(4) Joelle, October 25, 2010 5:01 PM

Listen to the video again

You obviously missunderstood, sometimes, we need to read or hear something a couple of times before we undersatnd... She is in NO WAY SHAPE OR FORM comparing

(3) Rose, October 25, 2010 1:40 AM

misunderstand

She doesn't say that Purim is like a Jewish Hallloween, she compared both and showed how different they are, the way they dress out and the difference between giving and receiving. She said the Kids doesn't miss out because we have our own holiday, witch is different.

(2) Iris Moskovitz, October 24, 2010 3:41 PM

Thought provoking subject, to say the least.

I have to agree with comment number 1. We need to explain why Purim is not like Halloween and so on. We need to explain that there is a much different reason behind what we do, and what the non Jewish world does. Our customs have a religous background, whereas, I hate to say it, the non Jewish world really has no idea why they do certain things, for their holidays. I have asked very innocantly some non Jewish people the reason behind , let's say Easter, and they really have no idea . I am very proud to be able to explain the history behind my beautiful heritage, and why there is actual meaning behind the customs we do.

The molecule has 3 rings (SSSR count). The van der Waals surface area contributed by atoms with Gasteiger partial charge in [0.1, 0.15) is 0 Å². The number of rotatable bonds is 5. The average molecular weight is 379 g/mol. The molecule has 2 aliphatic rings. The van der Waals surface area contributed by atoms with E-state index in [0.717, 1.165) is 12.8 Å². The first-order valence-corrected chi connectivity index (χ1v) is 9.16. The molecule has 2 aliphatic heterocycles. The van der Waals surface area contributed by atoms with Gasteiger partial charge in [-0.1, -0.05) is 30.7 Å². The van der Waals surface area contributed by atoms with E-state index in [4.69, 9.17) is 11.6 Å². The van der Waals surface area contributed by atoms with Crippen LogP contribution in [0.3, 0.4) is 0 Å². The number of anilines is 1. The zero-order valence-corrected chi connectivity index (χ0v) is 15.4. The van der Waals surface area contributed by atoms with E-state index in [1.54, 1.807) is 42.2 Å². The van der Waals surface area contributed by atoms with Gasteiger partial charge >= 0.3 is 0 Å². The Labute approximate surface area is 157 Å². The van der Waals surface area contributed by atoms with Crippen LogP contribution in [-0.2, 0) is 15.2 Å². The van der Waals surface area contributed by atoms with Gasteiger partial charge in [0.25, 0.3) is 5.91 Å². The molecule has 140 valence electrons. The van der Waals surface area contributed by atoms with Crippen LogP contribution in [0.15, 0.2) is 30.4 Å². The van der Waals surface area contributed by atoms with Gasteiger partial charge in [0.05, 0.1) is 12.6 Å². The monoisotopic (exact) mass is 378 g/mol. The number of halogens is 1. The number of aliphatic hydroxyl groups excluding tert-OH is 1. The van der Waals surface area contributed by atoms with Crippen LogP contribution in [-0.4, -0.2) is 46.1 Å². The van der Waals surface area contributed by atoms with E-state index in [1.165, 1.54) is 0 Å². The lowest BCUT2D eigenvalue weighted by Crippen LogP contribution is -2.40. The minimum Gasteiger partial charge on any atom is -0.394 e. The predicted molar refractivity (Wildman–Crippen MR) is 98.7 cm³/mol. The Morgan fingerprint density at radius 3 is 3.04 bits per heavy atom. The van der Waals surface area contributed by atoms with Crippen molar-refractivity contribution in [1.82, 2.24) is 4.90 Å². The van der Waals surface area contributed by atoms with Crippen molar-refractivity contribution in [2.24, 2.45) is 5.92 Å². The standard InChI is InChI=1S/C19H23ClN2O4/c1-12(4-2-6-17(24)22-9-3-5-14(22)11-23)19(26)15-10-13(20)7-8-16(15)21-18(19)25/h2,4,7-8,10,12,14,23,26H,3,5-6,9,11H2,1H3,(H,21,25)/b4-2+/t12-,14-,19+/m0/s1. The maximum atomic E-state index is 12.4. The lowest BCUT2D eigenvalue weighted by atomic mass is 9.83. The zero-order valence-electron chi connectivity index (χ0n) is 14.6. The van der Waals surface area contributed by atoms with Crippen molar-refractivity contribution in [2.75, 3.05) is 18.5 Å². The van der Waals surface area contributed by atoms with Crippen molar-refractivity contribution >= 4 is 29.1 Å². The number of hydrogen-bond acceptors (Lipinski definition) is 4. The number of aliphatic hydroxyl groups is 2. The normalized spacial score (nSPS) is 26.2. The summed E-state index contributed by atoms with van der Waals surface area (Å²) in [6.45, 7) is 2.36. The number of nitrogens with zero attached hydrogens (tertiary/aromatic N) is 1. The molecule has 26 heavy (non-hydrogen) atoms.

(1) shorty, October 24, 2010 2:57 PM

Purim is not a Jewish Halloween

the one thing i don't like is hearing Purim is like a Jewish H'ween. Chanukah isn't a Jewish X-mas and Pesach isn't a Jewish Easter.